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25 Responses to Maxpedition Falcon II Backpack–Concealed Carry Review

  1. M@ says:

    I used to have one of those, but I found it too narrow, and it stuck out too much for my liking.

    Have you found it to stick out father than other backpacks?

    Back when it started, I hopped on the sling-bag bandwagon for awhile, but quickly realized how much more I prefer a full two-strap pack. I have a North Face Yavapai, that I’ve had for almost 20 yrs, and it still runs great, I’ve been thinking about modding it to make it more EDC friendly.

    I still carry a Maxpedition Sikta with me everytime time I leave home. It usually stays in the truck, but it’s loaded with a good amount of EDC gear. It’s almost a BOB, but not really. It’s more like a front seat organizer, sort of. lol

    Picked up a Kodiak (larger version of the Sikta), but I find myself using my Camelbak BFM more.

    What’s your opinion of the Sling-Bag? Maxpedition or otherwise.

    • Randall says:


      I actually bought a Maxpedition Sitka expressly for carrying my writer’s gear at SHOT Show this year. I like a two strap bag for outdoor hiking because it is more stable, but the sling bag worked just great at SHOT and for some daily carry. The Sitka was great for rotating it around in front of me to get at notepads, cameras, batteries, and my iPad2. I was actually wondering if I should have bought a Kodiak for the added carry space. Do you find that one to be unwieldy when trying to access the pockets?


  2. Curtis says:

    Hi guys,
    Thank you for the review. I purchased the Kodiak wanting the larger space in order to carry a laptop as well as everything else you mentioned. I love the “sling-bag” idea, however when it is fully loaded I find it VERY uncomfortable to carry long distances. The single strap doesn’t offer the proper support for that kind of load out. I am looking to sell/trade if you are interested.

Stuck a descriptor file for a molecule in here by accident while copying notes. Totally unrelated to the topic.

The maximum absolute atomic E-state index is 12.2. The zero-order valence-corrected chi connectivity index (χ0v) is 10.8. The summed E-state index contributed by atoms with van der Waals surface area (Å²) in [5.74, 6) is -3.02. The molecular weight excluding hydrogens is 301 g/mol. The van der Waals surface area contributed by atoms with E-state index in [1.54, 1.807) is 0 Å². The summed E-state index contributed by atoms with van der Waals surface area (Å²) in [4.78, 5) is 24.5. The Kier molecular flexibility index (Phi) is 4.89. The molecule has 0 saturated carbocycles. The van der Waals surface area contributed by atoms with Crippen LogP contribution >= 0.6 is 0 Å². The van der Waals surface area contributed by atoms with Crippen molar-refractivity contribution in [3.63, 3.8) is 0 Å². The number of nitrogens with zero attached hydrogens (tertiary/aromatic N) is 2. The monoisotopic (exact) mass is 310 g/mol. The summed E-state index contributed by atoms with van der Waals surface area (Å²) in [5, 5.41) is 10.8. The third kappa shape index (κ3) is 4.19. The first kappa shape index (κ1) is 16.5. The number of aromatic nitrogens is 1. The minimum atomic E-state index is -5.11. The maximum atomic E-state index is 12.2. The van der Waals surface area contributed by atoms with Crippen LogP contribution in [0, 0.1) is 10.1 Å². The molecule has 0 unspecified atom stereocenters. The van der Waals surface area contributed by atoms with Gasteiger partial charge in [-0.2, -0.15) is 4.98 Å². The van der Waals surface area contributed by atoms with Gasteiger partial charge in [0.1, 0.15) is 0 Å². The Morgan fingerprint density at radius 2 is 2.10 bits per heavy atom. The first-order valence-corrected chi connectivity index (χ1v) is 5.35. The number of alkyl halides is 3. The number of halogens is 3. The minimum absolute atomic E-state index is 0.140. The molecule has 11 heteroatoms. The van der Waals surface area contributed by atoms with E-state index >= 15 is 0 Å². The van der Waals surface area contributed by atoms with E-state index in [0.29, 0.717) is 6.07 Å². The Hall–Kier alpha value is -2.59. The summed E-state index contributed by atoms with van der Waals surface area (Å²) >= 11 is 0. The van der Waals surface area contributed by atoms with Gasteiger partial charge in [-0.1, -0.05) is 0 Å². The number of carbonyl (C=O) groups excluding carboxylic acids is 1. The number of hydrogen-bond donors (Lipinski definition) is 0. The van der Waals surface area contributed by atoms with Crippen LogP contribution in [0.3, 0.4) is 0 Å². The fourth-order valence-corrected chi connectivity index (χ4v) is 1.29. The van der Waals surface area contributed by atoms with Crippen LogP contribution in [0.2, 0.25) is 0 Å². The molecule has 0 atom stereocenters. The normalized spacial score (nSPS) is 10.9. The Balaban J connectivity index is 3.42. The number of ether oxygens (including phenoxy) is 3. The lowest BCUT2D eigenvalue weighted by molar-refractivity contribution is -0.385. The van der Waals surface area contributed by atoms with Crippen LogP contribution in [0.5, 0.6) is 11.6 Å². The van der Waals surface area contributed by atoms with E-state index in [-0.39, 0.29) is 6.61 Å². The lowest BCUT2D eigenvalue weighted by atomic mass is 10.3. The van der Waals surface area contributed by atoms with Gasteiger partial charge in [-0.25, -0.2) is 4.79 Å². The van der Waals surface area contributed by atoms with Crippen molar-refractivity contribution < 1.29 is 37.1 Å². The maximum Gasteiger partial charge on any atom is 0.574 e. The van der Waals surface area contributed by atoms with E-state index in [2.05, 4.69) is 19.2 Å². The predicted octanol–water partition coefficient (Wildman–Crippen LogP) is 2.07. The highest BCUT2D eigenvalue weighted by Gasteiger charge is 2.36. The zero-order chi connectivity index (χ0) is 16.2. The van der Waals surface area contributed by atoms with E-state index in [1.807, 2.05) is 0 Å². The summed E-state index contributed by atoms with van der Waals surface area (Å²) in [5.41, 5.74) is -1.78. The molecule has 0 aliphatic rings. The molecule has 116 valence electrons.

Thank you,

  3. Matt says:

    I bought this bag after reading your review (and a few others), yours was the best and one of the only ones that included info on the CCW aspect of this bag. So far so good with the bag so far, just wanted to thank you for a great review!


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  5. Jeremy says:

    Thanks for your review. I had no idea this pack was suited to CCW. I have been looking for a good day pack/get home bag that would have that option. I already have the Max velcro holster and mag pouch that I use with their MPB-XXL. It works great for that application. I once had that bag checked by a security guard and he missed my loaded Rugar P89 and 2 extra 15 round mags.

    Could you use a smaller water bladder in that same pouch and have it stay out of the way of your weapon?

    • Randall says:

      Hi, Jeremy,

      I suppose you could split the CCW/Bladder compartment, but I would be a bit concerned with complicating the draw of a firearm with a plastic bag of water flopping around in there. Less important, hydration bladders sweat and I would not want all that liquid in such close contact with my gun and ammo for any length of time. You could always MOLLE-up an external bottle carrier and let the gun/holster ride alone inside.


  6. Todd says:

    Will you please tell me if you can also draw left-handed and your thoughts on its compatibility for a left-handed shooter?


    • Randall says:


      Unfortunately, this pack will not work for lefties, since the zipper opening is only on one side. Maxpedition makes ambidextrous sling bags, as well as right and left-specific models (Sitka, Kodiak…).


  7. Todd says:

    Randall, thanks for getting back to me so quickly. I really dislike sling bags personally. I like the the idea of being able to move the whole bag in front of you quickly but find wearing them uncomfortable.